In 1996, Congress amended § 104 in an attempt to clarify the types of damages that are included in gross income. Under the amended 26 U.S.C. § 104(a)(2), individuals who have received both compensatory and punitive damages may exclude from gross income the compensatory damages received on account of personal physical injury or physical sickness. Thus, only part of their total award is taxed. Congress recognized, however, that some jurisdictions, notably Alabama,14 allow wrongful death claimants to recover only punitive damages. Under such circumstances, successful plaintiffs would have their entire recovery taxed, even though the punitive damages award would likely have some compensatory purpose in punitive-only jurisdictions. To avoid this inequity, Congress enacted § 104(c), which provides

Application of prior law in certain cases.—The phrase “(other than punitive damages)” [in § 104(a)] shall not apply to punitive damages awarded in a civil action—

(1) which is a wrongful death action, and

(2) with respect to which applicable State law (as in effect on September 13, 1995 and without regard to any modification after such date) provides, or has been construed to provide by a court of competent jurisdiction pursuant to a decision issued on or before September 13, 1995, that only punitive damages may be awarded in such an action.

In contending that the district court erred in concluding that their punitive damages award does not fall under § 104(c), the Taxpayers argue that it does because they received punitive damages from (1) a civil action, (2) which was a *530 wrongful death action, (3) in which they could only receive punitive damages under applicable state law. The Taxpayers recognize that, ordinarily, plaintiffs may receive both compensatory and punitive damages in a Texas wrongful death action. They note, however, that, under Texas law, only punitive damages are available for a wrongful death action if the decedent was covered by workers’ compensation,15 which, they maintain, brings the punitive damages in this case within § 104(c)’s scope.

The government responds that we should reject the Taxpayers’ interpretation of § 104(c) because, in this case, the “applicable State law” (which, it contends, is Texas’s wrongful death statute) allows plaintiffs to recover both compensatory and punitive damages. Conversely, the Taxpayers insist that “applicable State law” modifies “a civil action” (§ 104(c)) rather than “wrongful death action” (§ 104(c)(1)). Thus, they assert, the second clause of 104(c) effectively reads “(2) with respect to which [civil action] applicable state law ... provides ... that only punitive damages may be awarded in such an action.” Simply put, the government contends that “applicable law” refers to the state wrongful death law generally, and the Taxpayers contend that “applicable law” refers to the law governing the particular lawsuit.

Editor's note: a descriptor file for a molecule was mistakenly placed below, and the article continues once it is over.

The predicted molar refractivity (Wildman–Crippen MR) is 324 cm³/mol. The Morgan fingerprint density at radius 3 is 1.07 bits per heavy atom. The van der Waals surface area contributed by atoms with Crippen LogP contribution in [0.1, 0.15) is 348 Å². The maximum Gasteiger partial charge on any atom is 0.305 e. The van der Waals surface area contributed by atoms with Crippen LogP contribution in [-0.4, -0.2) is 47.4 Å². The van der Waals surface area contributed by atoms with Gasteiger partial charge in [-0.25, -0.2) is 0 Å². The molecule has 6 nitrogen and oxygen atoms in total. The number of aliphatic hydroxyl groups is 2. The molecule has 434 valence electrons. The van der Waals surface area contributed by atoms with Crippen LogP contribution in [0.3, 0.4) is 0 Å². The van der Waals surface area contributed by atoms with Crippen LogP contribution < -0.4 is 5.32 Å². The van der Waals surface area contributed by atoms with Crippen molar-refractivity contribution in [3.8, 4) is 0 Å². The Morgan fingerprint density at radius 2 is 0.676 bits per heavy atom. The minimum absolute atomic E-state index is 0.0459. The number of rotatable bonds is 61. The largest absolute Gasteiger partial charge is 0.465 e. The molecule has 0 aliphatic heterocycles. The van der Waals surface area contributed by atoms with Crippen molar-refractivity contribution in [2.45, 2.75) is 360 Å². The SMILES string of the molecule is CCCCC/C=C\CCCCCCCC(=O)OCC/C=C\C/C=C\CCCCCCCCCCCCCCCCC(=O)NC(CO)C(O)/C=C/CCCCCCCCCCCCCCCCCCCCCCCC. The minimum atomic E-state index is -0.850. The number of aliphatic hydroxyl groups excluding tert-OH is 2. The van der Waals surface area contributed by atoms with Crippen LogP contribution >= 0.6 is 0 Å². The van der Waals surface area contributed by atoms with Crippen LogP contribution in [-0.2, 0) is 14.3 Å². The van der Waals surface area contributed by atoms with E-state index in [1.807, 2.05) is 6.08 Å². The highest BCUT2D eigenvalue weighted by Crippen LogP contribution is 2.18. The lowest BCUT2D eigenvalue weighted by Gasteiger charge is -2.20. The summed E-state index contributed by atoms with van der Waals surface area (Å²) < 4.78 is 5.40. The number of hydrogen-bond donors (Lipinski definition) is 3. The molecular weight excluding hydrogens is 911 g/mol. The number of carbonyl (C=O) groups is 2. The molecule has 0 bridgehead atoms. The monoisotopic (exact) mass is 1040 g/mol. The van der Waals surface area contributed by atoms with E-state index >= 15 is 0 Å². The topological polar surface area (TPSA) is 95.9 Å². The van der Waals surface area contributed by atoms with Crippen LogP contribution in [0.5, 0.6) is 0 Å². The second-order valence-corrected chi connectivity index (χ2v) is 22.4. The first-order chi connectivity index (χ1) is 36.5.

Interpreting § 104(c) narrowly, as we must,16 we agree with the government that “applicable law” refers to the state’s wrongful death law. The Taxpayers’ reading of the statute would have us ignore § 104(c)(1). When we include § 104(c)(1) in the analysis, the statute exempts from taxation “punitive damages awarded in a civil action ... that is a wrongful death action ... with respect to which applicable State law ... provides ... that only punitive damages may be awarded in such an action.” Although the statute is not a model in clarity, we conclude that its reference to the “applicable State law” is to the law governing wrongful death actions. And, the Texas state law applicable to wrongful death actions does not restrict the recovery of successful plaintiffs only to punitive damages.17 Rather, it is Texas’s Workers’ Compensation Act that limits recovery to punitive damages and then only to those plaintiffs who recover workers’ compensation benefits for the wrongful death of a covered worker.18 In contrast, Alabama’s wrongful death law at issue in Burford restricts recovery in all wrongful death actions to punitive damages.19 Mindful that “exclusions from gross income must be construed narrowly,”20 we hold that § 104(c) does not apply when the state law governing wrongful death actions provides that a plaintiff may recover both punitive damages and compensatory damages, even if some other law of the state, such as the Workers’ Compensation Act here, limits some wrongful death plaintiffs from recovering punitive damages.

According to the Taxpayers, allowing them to exclude their punitive damages award from gross income would be consistent *531 with Congress’s intent in adding § 104(c). The Taxpayers explain that they would have received compensatory damages far in excess of the workers’ compensation insurance benefits if they had been able to bring a common law action for compensatory damages. They maintain that, because they still have substantial uncompensated actual losses, their punitive damages award falls under § 104(c) because it is in part compensatory. We disagree.

Congress passed § 104(c) to remedy the seemingly inequitable situation in which some taxpayers would have their entire recoveries taxed. In this case, however, the Taxpayers’ entire recovery was not taxed. The Taxpayers received both workers’ compensation benefits and punitive damages as a result of the death of Roger Benavides. Under § 104(a)(1), the workers’ compensation benefits that they received were excluded from gross income. It is irrelevant for purposes of § 104 that the Taxpayers might have received a greater recovery if they had been able to pursue a common law action for compensatory damages.21